Designing for Knowledge Integration: The Impact of Instructional Time
Journal of the Learning Sciences Volume 12, Number 4, ISSN 1050-8406
Science educators face constant tradeoffs between allocating time to important topics and including more topics in the curriculum. We study 3,000 students experiencing 4 increasingly streamlined versions of a computer-enhanced middle school thermodynamics curriculum to investigate the impact of instructional time on knowledge integration. Knowledge integration refers to the process of adding new ideas and sorting through connections to develop a cohesive account of scientific phenomena. Our analyses contrast performance on inquiry assessments that require knowledge integration with performance on multiple-choice items. The results show that decreasing instructional time is strongly and significantly related to diminishing student knowledge integration around complex concepts. Whereas the inquiry assessments capture the impact of decreasing instructional time on knowledge integration, the multiple-choice assessments are relatively insensitive to these decreases. To explore further the process of knowledge integration, we follow 50 students through the full curriculum. We then analyze the performance of 1 representative student from middle school through high school. These case studies show why packing the curriculum with many science topics results in superficial understanding for many students. We show why deep understanding of science requires sustained study of carefully designed materials.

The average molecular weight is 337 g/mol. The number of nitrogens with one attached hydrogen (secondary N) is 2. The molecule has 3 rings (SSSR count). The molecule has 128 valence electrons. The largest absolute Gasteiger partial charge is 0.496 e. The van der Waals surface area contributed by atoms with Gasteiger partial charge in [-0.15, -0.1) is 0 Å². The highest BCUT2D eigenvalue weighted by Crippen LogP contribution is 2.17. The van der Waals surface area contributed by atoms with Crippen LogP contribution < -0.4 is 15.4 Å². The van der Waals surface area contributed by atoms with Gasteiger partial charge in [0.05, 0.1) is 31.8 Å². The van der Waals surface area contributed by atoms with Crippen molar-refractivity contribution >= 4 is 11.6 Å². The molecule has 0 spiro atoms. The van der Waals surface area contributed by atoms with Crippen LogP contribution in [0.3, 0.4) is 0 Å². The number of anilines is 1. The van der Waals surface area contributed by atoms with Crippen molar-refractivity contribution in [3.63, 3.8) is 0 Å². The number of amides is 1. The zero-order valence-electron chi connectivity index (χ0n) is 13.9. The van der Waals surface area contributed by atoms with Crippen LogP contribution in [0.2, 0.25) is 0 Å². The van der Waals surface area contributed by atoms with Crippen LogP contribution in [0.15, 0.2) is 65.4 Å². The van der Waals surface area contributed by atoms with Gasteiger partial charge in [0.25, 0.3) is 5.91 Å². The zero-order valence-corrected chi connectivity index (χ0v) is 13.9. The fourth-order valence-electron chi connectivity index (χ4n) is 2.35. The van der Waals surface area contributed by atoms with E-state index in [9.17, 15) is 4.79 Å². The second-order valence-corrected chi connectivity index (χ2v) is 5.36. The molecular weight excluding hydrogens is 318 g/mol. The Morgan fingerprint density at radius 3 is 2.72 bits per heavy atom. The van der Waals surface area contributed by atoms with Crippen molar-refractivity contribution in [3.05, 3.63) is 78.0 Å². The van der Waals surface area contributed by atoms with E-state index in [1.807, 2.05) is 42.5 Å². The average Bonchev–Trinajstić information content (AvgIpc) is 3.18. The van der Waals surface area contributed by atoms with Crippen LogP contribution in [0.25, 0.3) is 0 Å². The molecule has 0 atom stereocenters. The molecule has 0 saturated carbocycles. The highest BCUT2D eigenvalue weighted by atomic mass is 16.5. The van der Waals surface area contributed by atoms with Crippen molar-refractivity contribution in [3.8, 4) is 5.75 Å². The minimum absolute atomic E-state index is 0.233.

Clark, D. & Linn, M.C. (2003). Designing for Knowledge Integration: The Impact of Instructional Time. Journal of the Learning Sciences, 12(4), 451-493.